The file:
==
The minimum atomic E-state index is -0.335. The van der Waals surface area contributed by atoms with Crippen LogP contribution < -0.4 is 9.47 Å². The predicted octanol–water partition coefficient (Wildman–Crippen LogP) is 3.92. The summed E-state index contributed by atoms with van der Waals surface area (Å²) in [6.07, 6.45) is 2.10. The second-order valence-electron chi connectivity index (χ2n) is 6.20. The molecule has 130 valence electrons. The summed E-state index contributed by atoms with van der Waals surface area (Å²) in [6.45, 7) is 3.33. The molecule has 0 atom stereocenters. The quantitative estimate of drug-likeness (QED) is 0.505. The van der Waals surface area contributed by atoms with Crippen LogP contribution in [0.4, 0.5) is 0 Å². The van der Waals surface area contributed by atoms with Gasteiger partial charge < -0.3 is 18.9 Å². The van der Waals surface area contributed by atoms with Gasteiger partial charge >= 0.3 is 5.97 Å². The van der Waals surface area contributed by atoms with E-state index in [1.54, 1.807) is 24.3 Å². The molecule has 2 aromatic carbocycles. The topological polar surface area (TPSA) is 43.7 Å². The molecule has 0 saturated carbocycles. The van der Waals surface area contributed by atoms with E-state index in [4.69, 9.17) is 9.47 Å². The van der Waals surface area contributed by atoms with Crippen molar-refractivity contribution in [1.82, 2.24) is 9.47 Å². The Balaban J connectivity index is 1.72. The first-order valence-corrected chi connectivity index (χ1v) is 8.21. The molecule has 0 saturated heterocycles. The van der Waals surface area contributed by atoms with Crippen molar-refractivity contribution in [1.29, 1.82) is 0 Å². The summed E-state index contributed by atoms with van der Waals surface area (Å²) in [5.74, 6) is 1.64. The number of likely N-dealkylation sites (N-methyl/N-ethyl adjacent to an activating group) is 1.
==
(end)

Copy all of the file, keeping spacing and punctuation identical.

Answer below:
The minimum atomic E-state index is -0.335. The van der Waals surface area contributed by atoms with Crippen LogP contribution < -0.4 is 9.47 Å². The predicted octanol–water partition coefficient (Wildman–Crippen LogP) is 3.92. The summed E-state index contributed by atoms with van der Waals surface area (Å²) in [6.07, 6.45) is 2.10. The second-order valence-electron chi connectivity index (χ2n) is 6.20. The molecule has 130 valence electrons. The summed E-state index contributed by atoms with van der Waals surface area (Å²) in [6.45, 7) is 3.33. The molecule has 0 atom stereocenters. The quantitative estimate of drug-likeness (QED) is 0.505. The van der Waals surface area contributed by atoms with Crippen LogP contribution in [0.4, 0.5) is 0 Å². The van der Waals surface area contributed by atoms with Gasteiger partial charge < -0.3 is 18.9 Å². The van der Waals surface area contributed by atoms with Gasteiger partial charge >= 0.3 is 5.97 Å². The van der Waals surface area contributed by atoms with E-state index in [1.54, 1.807) is 24.3 Å². The molecule has 2 aromatic carbocycles. The topological polar surface area (TPSA) is 43.7 Å². The molecule has 0 saturated carbocycles. The van der Waals surface area contributed by atoms with E-state index in [4.69, 9.17) is 9.47 Å². The van der Waals surface area contributed by atoms with Crippen molar-refractivity contribution in [1.82, 2.24) is 9.47 Å². The Balaban J connectivity index is 1.72. The first-order valence-corrected chi connectivity index (χ1v) is 8.21. The molecule has 0 saturated heterocycles. The van der Waals surface area contributed by atoms with Crippen molar-refractivity contribution in [1.29, 1.82) is 0 Å². The summed E-state index contributed by atoms with van der Waals surface area (Å²) in [5.74, 6) is 1.64. The number of likely N-dealkylation sites (N-methyl/N-ethyl adjacent to an activating group) is 1.